Impact of Family Background upon the Timing of First Marriage in Contemporary China and Russia

Hongbo Wang, University of California, Los Angeles

Great scholarly attention has over decades been devoted to the association between social origin and marriage age among populations. As the current research will indicate, it is theoretically rewarding to investigate whether the pattern of youth from better-off background featuring delayed marriage consistently observed in the United States applies to China and Russia as well. The latter, sharing the common system of early and universal female marriages in history and arguably similar experiences of communism in the recent past, represent two distinctive contexts different from the West regarding nuptiality. I will address the questions how family background affects the timing of first marriage in contemporary China and Soviet Russia as compared with the United States, and whether the effects are different, or alike, between the two societies. Such comparative work will contribute to a more general understanding of the relationship between social origin and individual transition to family formation.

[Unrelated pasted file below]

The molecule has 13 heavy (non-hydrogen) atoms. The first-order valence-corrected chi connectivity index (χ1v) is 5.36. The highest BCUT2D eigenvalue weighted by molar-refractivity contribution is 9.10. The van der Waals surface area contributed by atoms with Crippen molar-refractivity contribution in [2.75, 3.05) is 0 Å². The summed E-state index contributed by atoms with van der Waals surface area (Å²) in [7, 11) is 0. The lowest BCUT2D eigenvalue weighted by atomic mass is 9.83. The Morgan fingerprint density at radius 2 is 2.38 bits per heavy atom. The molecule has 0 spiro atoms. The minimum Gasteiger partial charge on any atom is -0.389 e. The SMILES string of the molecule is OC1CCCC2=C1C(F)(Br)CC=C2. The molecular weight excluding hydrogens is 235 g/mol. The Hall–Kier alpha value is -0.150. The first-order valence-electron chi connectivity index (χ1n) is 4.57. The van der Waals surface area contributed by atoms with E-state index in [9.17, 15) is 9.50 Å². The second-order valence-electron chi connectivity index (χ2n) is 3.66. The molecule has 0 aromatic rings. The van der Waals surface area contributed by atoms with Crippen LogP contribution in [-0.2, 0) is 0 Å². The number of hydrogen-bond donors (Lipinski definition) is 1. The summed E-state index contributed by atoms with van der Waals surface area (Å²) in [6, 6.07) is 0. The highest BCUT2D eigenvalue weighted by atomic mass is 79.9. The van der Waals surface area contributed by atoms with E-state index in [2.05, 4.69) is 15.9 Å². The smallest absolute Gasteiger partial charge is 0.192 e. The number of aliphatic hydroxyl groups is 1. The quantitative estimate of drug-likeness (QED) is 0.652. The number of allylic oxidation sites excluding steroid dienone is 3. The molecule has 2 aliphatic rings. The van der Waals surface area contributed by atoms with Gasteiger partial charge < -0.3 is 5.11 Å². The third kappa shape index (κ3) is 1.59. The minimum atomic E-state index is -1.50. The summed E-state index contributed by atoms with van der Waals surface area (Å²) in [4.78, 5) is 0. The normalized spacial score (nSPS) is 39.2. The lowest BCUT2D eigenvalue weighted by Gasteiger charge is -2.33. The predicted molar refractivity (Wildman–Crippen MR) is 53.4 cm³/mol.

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Presented in Poster Session 3: Fertility, Family Planning, Unions, and Sexual Behavior